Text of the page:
Currency Forecasts

Pound falls on UK Banking news.

Good Morning. Sterling dipped against the US Dollar yesterday after the UK Treasury announced a major shake up of British banks and investors braced for a possible extension of asset purchases by the Bank of England this week. The pound rose against a broadly weaker Euro. Rates @ 08:30am are as follows:

GBP/EUR 1.1165
GBP/USD 1.6479
GBP/AUD 1.8193
GBP/NZD 2.2770
GBP/CAD 1.7512
GBP/CHF 1.6872
GBP/JPY 149.46
GBP/ZAR 12.735
EUR/USD 1.4753

The news that the major banks that the government bailed out will be split up shook Sterling yesterday. You can read a report on the issue on the BBC website here:

As finance is one of the biggest parts of the UK economy, this will likely affect the pound. Indeed Sterling fell against the US Dollar yesterday, but due to weakness in the Euro, GBPEUR rates actually rose slightly despite the news.

“Clearly this is not good news for UK PLC, but it is not happening in isolation – the banking sector in general across the euro zone is under pressure too,” said Jeremy Stretch, strategist at Rabobank. This explains why the news didn’t affect GBPEUR as much as other currency pairs.

In other banking news, HSBC has announced a cut of 1,700 jobs in the UK. The job losses will come from retail banking, but will come from support services rather than branches. HSBC employs 40,000 people in its UK retail operations, and more than 300,000 employees worldwide.

The main news remains the BoE meeting, which starts today with the announcement tomorrow lunchtime. We expect rates to be left on hold at the record low, but most analysts do expect further Quantitative Easing measures. This will likely hold back any gains for the pound, and could in fact cause rates to fall. We await the announcment tomorrow and will look to see what the effect of further measures will have on exchange rates.

Those that are risk averse, and dont wish to take a gamble on rates falling should consider fixing a rate in advance with a Forward Contract, or place a Stop Loss order to protect against a fall, while still allowing you to aim for a higher rate should the BoE not announce QE.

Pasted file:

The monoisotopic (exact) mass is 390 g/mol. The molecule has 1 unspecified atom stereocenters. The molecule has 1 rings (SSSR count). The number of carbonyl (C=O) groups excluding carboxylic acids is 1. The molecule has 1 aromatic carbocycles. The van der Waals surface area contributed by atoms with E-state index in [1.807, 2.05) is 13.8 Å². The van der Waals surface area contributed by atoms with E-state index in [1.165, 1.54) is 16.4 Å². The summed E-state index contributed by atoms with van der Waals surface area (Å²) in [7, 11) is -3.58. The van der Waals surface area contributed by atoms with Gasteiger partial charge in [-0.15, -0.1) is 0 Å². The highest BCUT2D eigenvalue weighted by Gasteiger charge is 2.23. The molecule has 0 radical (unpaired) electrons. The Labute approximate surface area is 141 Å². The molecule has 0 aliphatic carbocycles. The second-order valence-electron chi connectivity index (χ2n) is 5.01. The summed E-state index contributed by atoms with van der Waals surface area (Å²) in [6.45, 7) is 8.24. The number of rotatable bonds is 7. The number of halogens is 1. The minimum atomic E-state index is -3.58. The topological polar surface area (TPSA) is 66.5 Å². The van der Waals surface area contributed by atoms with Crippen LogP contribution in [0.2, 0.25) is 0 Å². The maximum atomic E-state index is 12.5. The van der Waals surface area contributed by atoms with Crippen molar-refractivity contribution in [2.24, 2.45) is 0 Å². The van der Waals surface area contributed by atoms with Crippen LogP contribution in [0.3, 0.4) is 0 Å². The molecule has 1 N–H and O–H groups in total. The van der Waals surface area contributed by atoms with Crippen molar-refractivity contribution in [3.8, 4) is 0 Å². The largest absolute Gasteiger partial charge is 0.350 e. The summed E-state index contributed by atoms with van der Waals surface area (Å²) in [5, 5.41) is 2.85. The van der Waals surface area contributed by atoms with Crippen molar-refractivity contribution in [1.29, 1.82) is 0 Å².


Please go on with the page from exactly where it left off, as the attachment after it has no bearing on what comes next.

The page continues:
Aussie Dollar
Australia has raised its main interest rate for the second month in a row, to 3.5% from 3.25%.
The move by its central bank was not unexpected as the Australian economy was the only one in the developed world to expand in the first half of 2009. In fact, Australia managed to avoid recession, only seeing its economy contract in the last quarter of 2008.

Also, the release of the lowest inflation figures in 10 years last week added to expectations of a modest rate rise. “With the risk of serious economic contraction in Australia now having passed, the board view is that it is prudent to lessen gradually the degree of monetary stimulus that was in place when the outlook appeared to be much weaker,” he added.

So, higher rates strenghten the currency and make it more expensive to purchase. Rates in Australia have historically been high, and this could signal a return to higher rates in the near future. So, if you need to buy AUD, with the weak pound and the Aussie getting stronger, it’s likely that rates may continue to struggle.

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Pound remains weak on speculation of more QE

Good Morning. The pound fell slightly yesterday despite good manufacturing data. Sterling’s rally has stalled, pulling the UK currency back from its highest levels versus the dollar and the euro in more than a month hit in late October, and analysts said traders were unwilling to take on big bets before the BoE policy announcement on Thursday. Rates @ 08:30am are as follows:

  • GBP/EUR 1.1056
  • GBP/USD 1.6311
  • GBP/AUD 1.8193
  • GBP/NZD 2.2770
  • GBP/CAD 1.7597
  • GBP/CHF 1.6701
  • GBP/JPY 146.71
  • GBP/ZAR 11.654
  • EUR/USD 1.4749

The Euro stabilised towards the end of last week after early losses against Sterling. Consumer prices in the Euro zone fell 0.1% during the year and combined with a slowdown in money supply growth, to 1.8% in September from 2.6%, made October the fifth consecutive month that the annual rate has remained negative.

In turn this raised fears that the European Central Bank (ECB) may need to keep interest rates low in order to maintain support for the economy. Finally, the week ended with the announcement of a 9.7% unemployment rate, the highest since the Euro’s introduction.